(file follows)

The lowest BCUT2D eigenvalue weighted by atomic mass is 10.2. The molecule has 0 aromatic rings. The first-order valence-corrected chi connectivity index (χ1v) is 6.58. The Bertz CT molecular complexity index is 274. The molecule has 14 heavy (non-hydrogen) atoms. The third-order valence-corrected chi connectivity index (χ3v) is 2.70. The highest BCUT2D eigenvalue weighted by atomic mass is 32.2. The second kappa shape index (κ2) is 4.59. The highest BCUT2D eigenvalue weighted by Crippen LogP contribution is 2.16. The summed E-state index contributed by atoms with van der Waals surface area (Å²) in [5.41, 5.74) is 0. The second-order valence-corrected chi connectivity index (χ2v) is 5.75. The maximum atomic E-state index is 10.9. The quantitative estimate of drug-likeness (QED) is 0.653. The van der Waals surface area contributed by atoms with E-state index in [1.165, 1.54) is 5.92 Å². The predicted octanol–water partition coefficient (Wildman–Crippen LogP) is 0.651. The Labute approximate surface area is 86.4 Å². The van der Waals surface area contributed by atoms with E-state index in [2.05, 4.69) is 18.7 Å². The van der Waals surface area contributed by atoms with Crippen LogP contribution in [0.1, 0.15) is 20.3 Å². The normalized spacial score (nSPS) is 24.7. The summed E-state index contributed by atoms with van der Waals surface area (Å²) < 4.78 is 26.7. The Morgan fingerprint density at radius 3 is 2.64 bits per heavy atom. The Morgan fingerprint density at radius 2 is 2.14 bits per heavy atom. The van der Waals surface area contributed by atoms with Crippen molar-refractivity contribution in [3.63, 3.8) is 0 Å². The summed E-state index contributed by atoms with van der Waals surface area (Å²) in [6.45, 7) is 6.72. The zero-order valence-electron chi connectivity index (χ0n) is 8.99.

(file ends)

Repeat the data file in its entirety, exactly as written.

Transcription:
The lowest BCUT2D eigenvalue weighted by atomic mass is 10.2. The molecule has 0 aromatic rings. The first-order valence-corrected chi connectivity index (χ1v) is 6.58. The Bertz CT molecular complexity index is 274. The molecule has 14 heavy (non-hydrogen) atoms. The third-order valence-corrected chi connectivity index (χ3v) is 2.70. The highest BCUT2D eigenvalue weighted by atomic mass is 32.2. The second kappa shape index (κ2) is 4.59. The highest BCUT2D eigenvalue weighted by Crippen LogP contribution is 2.16. The summed E-state index contributed by atoms with van der Waals surface area (Å²) in [5.41, 5.74) is 0. The second-order valence-corrected chi connectivity index (χ2v) is 5.75. The maximum atomic E-state index is 10.9. The quantitative estimate of drug-likeness (QED) is 0.653. The van der Waals surface area contributed by atoms with E-state index in [1.165, 1.54) is 5.92 Å². The predicted octanol–water partition coefficient (Wildman–Crippen LogP) is 0.651. The Labute approximate surface area is 86.4 Å². The van der Waals surface area contributed by atoms with E-state index in [2.05, 4.69) is 18.7 Å². The van der Waals surface area contributed by atoms with Crippen LogP contribution in [0.1, 0.15) is 20.3 Å². The normalized spacial score (nSPS) is 24.7. The summed E-state index contributed by atoms with van der Waals surface area (Å²) < 4.78 is 26.7. The Morgan fingerprint density at radius 3 is 2.64 bits per heavy atom. The Morgan fingerprint density at radius 2 is 2.14 bits per heavy atom. The van der Waals surface area contributed by atoms with Crippen molar-refractivity contribution in [3.63, 3.8) is 0 Å². The summed E-state index contributed by atoms with van der Waals surface area (Å²) in [6.45, 7) is 6.72. The zero-order valence-electron chi connectivity index (χ0n) is 8.99.